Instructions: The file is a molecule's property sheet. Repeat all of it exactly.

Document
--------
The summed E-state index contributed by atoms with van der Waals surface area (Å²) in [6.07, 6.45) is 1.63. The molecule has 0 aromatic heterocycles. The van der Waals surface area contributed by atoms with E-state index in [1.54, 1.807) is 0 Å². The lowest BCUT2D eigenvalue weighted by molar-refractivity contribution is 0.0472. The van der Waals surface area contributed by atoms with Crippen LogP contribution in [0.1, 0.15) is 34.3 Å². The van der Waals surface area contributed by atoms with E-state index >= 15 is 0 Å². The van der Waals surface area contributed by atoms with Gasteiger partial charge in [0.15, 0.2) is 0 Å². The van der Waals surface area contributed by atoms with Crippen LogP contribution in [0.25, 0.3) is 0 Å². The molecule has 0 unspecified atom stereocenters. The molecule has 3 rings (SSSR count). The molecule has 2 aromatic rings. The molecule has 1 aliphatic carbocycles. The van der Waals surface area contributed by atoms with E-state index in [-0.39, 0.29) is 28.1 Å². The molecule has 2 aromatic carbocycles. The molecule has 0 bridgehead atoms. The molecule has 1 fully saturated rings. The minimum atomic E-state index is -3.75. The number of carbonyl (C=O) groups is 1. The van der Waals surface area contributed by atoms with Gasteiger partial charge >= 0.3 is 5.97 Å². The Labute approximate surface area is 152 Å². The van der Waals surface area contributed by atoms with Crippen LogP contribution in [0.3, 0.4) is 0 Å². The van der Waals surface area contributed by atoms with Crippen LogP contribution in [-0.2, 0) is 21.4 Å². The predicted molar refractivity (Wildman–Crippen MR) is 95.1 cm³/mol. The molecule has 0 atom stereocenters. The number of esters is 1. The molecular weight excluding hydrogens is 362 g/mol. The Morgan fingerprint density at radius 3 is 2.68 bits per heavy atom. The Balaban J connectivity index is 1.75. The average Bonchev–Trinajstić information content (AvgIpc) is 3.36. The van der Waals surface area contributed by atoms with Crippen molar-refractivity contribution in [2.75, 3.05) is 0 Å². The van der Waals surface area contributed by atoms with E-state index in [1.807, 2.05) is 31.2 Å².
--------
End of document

The summed E-state index contributed by atoms with van der Waals surface area (Å²) in [6.07, 6.45) is 1.63. The molecule has 0 aromatic heterocycles. The van der Waals surface area contributed by atoms with E-state index in [1.54, 1.807) is 0 Å². The lowest BCUT2D eigenvalue weighted by molar-refractivity contribution is 0.0472. The van der Waals surface area contributed by atoms with Crippen LogP contribution in [0.1, 0.15) is 34.3 Å². The van der Waals surface area contributed by atoms with E-state index >= 15 is 0 Å². The van der Waals surface area contributed by atoms with Gasteiger partial charge in [0.15, 0.2) is 0 Å². The van der Waals surface area contributed by atoms with Crippen LogP contribution in [0.25, 0.3) is 0 Å². The molecule has 0 unspecified atom stereocenters. The molecule has 3 rings (SSSR count). The molecule has 2 aromatic rings. The molecule has 1 aliphatic carbocycles. The van der Waals surface area contributed by atoms with E-state index in [-0.39, 0.29) is 28.1 Å². The molecule has 2 aromatic carbocycles. The molecule has 0 bridgehead atoms. The molecule has 1 fully saturated rings. The minimum atomic E-state index is -3.75. The number of carbonyl (C=O) groups is 1. The van der Waals surface area contributed by atoms with Gasteiger partial charge >= 0.3 is 5.97 Å². The Labute approximate surface area is 152 Å². The van der Waals surface area contributed by atoms with Crippen LogP contribution in [0.3, 0.4) is 0 Å². The van der Waals surface area contributed by atoms with Crippen LogP contribution in [-0.2, 0) is 21.4 Å². The predicted molar refractivity (Wildman–Crippen MR) is 95.1 cm³/mol. The molecule has 0 atom stereocenters. The number of esters is 1. The molecular weight excluding hydrogens is 362 g/mol. The Morgan fingerprint density at radius 3 is 2.68 bits per heavy atom. The Balaban J connectivity index is 1.75. The average Bonchev–Trinajstić information content (AvgIpc) is 3.36. The van der Waals surface area contributed by atoms with Crippen molar-refractivity contribution in [2.75, 3.05) is 0 Å². The van der Waals surface area contributed by atoms with E-state index in [1.807, 2.05) is 31.2 Å².